Cape Town – With apologies to James Bond, perhaps you could call the latest, troubling Springbok movie “Skyfall”.
READ: Fast start secures Wales victory over Springboks
Aerial deficiencies that have been apparent for a long time -- but simply not properly dealt with by the now massively imperilled Allister Coetzee regime -- came home to roost to a particularly costly extent as the national team ended their unsatisfactory European tour with a 24-22 reverse at the hands of Wales in Cardiff on Saturday.
You can say this fairly assuredly about the current squad: their hearts have generally still been in it, and Coetzee, trying his hardest not to sound funereal, defiantly highlighted that very hallmark in his immediate post-match interview.
It is reflected in the way they turned around an ominous 21-3 deficit at one point to come within a whisker of ending the northern trek with a third successive triumph; instead they ended with a ho-hum 50 percent win record -- and the pair achieved against poor French and Italian opposition.
But the critical development in this match – remember, played against a hugely below-strength Welsh outfit – was the Boks damagingly being caught cold (and glaringly disorganised) on defence early on to allow the hosts to roar into a 14-0 lead after only eight minutes.
The Springboks’ appalling frailty in dealing with high balls – several players culpable – plagued them virtually throughout the first half, and we also know only too well that the Boks and “catch-up rugby” are not exactly easy bedfellows.
That said, the green and gold pack spearheaded a tenacious enough fightback: almost all of the eight pulled their weight admirably, and ever-visible Steven Kitshoff and Pieter-Steph du Toit top the Sport24 Bok ratings card.
At this season-closing juncture, however, SuperSport pundit and former SA coach Nick Mallett summed things up when he said the Boks remained “nowhere near” the best two or three teams in the world.
That almost undeniable fact will probably amount to more than enough rope to hang “Toetie” with, very shortly …
Here’s how I rated the Boks out of 10 in Cardiff:
Andries Coetzee: 4
Some honest graft, it must be said. But the fullback still finds it so desperately hard to beat people with ball in hand, made a couple of aerial errors and the charge-down of his slow clearance kick led to the important third Welsh try.
Dillyn Leyds: 6
A more than satisfactory day. Stuck to his defensive script better than most, and sparked best moment of match for Boks with his line-busting breakout from deep and smart pass; Warrick Gelant earned debut dot-down in the move.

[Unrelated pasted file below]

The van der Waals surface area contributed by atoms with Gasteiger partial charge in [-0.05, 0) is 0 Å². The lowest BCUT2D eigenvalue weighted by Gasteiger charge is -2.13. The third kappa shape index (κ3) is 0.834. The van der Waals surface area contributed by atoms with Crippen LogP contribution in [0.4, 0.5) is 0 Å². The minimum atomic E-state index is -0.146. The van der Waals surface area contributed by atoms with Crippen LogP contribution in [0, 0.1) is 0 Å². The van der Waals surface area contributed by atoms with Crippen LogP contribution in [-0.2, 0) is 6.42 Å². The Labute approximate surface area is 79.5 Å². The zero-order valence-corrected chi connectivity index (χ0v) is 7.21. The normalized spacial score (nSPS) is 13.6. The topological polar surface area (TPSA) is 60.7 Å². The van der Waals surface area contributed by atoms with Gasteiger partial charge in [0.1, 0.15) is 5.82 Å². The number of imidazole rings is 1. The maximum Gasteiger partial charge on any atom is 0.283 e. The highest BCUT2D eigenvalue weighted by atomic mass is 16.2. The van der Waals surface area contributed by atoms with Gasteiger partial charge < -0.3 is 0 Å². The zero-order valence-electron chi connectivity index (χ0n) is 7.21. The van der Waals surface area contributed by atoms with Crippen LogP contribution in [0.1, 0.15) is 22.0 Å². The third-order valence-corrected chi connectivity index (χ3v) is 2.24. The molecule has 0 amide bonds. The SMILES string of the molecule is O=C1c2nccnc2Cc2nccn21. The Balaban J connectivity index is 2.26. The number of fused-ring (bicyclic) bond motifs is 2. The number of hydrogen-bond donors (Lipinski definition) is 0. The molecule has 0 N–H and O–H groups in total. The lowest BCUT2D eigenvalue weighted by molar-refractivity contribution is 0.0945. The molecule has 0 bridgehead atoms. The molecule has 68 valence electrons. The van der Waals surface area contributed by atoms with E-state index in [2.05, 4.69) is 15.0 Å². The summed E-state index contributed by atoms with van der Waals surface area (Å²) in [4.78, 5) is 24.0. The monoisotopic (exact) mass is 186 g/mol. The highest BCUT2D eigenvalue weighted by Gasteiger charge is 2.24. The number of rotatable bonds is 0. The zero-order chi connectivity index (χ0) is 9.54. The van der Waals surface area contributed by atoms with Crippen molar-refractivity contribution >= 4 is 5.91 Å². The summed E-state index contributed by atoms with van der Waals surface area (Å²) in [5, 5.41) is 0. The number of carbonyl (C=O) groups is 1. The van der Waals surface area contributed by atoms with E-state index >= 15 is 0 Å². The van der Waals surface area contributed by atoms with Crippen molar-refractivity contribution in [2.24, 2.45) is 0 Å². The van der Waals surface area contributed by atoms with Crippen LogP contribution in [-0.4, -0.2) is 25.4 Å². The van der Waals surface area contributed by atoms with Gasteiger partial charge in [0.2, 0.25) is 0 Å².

Jesse Kriel: 5.5
Did get progressively better, including clever stab-through for Gelant’s try and fine leg-drive for his own in second half. But was guilty of hesitant defence in Hadleigh Parkes’s first try, and some indecision or inaccuracies when on the front foot.
Francois Venter: 6
Went less AWOL than others around him when it came to tackling and positional sense on defence. Some strong, Jan Serfontein-like breakdown contributions as well.
Warrick Gelant: 6
Funny old first time at Test level, you might say. Positional rawness on the left wing was exposed a few times. But also fine evidence of his game-breaking qualities, including cool finish for his try. Very long touch-finder once.
Handre Pollard: 5
Started near-disastrously, including high ball collection gremlin and failure to find touch with penalty kick from hand. Bucked up, though, and confirmed his power near enemy try-line with comfortable crash over the chalk. A missed conversion by him proved costly.
Ross Cronje: 4
Set tone for Bok aerial problems with bad misjudgement of a receipt early on. Lack of pace again too evident. One decent contestable kick, though, and a crunching, knock-back tackle on a bigger Welsh foe.
Dan du Preez: 6.5
Confidence blossomed as game wore on; showed strong engine. Made firm hits, and produced a deft inside pass in one attacking raid.
Pieter-Steph du Toit: 8
Absolutely tireless competitor … initially as blindside flank and, in second half, as restored lock. Mobility to the fore, and muscular in both carries and defensive work. Effective pressure on Welsh lineout throw. Cruel on him that he leaked breakdown penalty 12 minutes from end that was decisive in scoreboard terms.
Siya Kolisi: 6.5
Yeoman shift after his week back in SA for parental reasons. Robust at close quarters, and glides so effortlessly into attacking moves in wider channels, doesn’t he?
Lood de Jager: 6
Industrious member of potent tight five, even if few chances to get those long legs on the gallop. Engaged cleverly with referee at times.
Eben Etzebeth: 6.5
Was delivering a typical “front-up” performance … until, on brink of halftime, he suffered serious-looking arm injury in a contact situation and missed entire second 40.
Wilco Louw: 7
Fast making the tighthead berth his own. Part of front row that really put the squeeze on Welsh rivals at scrum-time.
Malcolm Marx: 7
Sheds a point or so for some miscommunication or inaccuracy at lineouts, but otherwise thunderous shift. Tons of driving, linking, support running, and usual immovable force over the ball at rucks. Had what looked like legitimate try from rumble ruled out by TMO.
Steven Kitshoff: 8
Joins Du Toit for top marks here. Was expected to give stand-in Welsh tighthead Scott Andrews a torrid ride, and did precisely that. Also a perennial work-horse as a ball-carrier, mauler and tackler.
Oupa Mohoje: 7
Got the full second half at flank and rewarded the confidence of coach Coetzee and company with almost immediate vibrancy. Got away with cynical, over-eager high hit on Alun Wyn Jones.
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